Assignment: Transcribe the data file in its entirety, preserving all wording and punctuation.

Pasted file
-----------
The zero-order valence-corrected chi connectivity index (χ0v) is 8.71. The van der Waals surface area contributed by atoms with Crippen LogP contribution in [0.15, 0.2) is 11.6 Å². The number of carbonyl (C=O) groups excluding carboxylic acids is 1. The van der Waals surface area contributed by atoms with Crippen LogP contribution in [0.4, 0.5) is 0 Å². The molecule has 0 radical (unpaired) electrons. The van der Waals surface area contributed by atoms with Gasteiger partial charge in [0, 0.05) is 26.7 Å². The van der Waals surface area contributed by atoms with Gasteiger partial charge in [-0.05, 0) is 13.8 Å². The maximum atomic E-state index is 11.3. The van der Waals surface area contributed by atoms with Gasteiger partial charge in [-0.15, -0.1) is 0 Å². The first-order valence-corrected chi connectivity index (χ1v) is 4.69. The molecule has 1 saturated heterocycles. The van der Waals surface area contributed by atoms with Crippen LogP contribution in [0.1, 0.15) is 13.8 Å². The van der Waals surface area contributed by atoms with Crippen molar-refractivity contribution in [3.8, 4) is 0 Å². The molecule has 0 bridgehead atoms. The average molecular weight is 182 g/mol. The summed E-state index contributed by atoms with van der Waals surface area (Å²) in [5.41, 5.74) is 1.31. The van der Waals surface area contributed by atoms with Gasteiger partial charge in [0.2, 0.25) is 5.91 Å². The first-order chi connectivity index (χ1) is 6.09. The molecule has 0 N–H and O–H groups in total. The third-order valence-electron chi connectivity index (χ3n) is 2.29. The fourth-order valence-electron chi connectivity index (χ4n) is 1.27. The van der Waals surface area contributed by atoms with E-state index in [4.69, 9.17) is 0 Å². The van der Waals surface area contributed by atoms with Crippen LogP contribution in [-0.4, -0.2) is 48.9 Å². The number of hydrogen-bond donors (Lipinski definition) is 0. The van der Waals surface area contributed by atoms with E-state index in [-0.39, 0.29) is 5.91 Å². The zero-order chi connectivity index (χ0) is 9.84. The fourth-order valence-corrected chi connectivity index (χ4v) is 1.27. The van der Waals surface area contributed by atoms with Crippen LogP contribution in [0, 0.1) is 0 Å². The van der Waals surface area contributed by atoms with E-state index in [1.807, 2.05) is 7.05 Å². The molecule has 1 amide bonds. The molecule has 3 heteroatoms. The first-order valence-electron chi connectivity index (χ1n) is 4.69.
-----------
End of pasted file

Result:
The zero-order valence-corrected chi connectivity index (χ0v) is 8.71. The van der Waals surface area contributed by atoms with Crippen LogP contribution in [0.15, 0.2) is 11.6 Å². The number of carbonyl (C=O) groups excluding carboxylic acids is 1. The van der Waals surface area contributed by atoms with Crippen LogP contribution in [0.4, 0.5) is 0 Å². The molecule has 0 radical (unpaired) electrons. The van der Waals surface area contributed by atoms with Gasteiger partial charge in [0, 0.05) is 26.7 Å². The van der Waals surface area contributed by atoms with Gasteiger partial charge in [-0.05, 0) is 13.8 Å². The maximum atomic E-state index is 11.3. The van der Waals surface area contributed by atoms with Gasteiger partial charge in [-0.15, -0.1) is 0 Å². The first-order valence-corrected chi connectivity index (χ1v) is 4.69. The molecule has 1 saturated heterocycles. The van der Waals surface area contributed by atoms with Crippen LogP contribution in [0.1, 0.15) is 13.8 Å². The van der Waals surface area contributed by atoms with Crippen molar-refractivity contribution in [3.8, 4) is 0 Å². The molecule has 0 bridgehead atoms. The average molecular weight is 182 g/mol. The summed E-state index contributed by atoms with van der Waals surface area (Å²) in [5.41, 5.74) is 1.31. The van der Waals surface area contributed by atoms with Gasteiger partial charge in [0.2, 0.25) is 5.91 Å². The first-order chi connectivity index (χ1) is 6.09. The molecule has 0 N–H and O–H groups in total. The third-order valence-electron chi connectivity index (χ3n) is 2.29. The fourth-order valence-electron chi connectivity index (χ4n) is 1.27. The van der Waals surface area contributed by atoms with E-state index in [4.69, 9.17) is 0 Å². The van der Waals surface area contributed by atoms with Crippen LogP contribution in [-0.4, -0.2) is 48.9 Å². The number of hydrogen-bond donors (Lipinski definition) is 0. The van der Waals surface area contributed by atoms with E-state index in [-0.39, 0.29) is 5.91 Å². The zero-order chi connectivity index (χ0) is 9.84. The fourth-order valence-corrected chi connectivity index (χ4v) is 1.27. The van der Waals surface area contributed by atoms with Crippen LogP contribution in [0, 0.1) is 0 Å². The van der Waals surface area contributed by atoms with E-state index in [1.807, 2.05) is 7.05 Å². The molecule has 1 amide bonds. The molecule has 3 heteroatoms. The first-order valence-electron chi connectivity index (χ1n) is 4.69.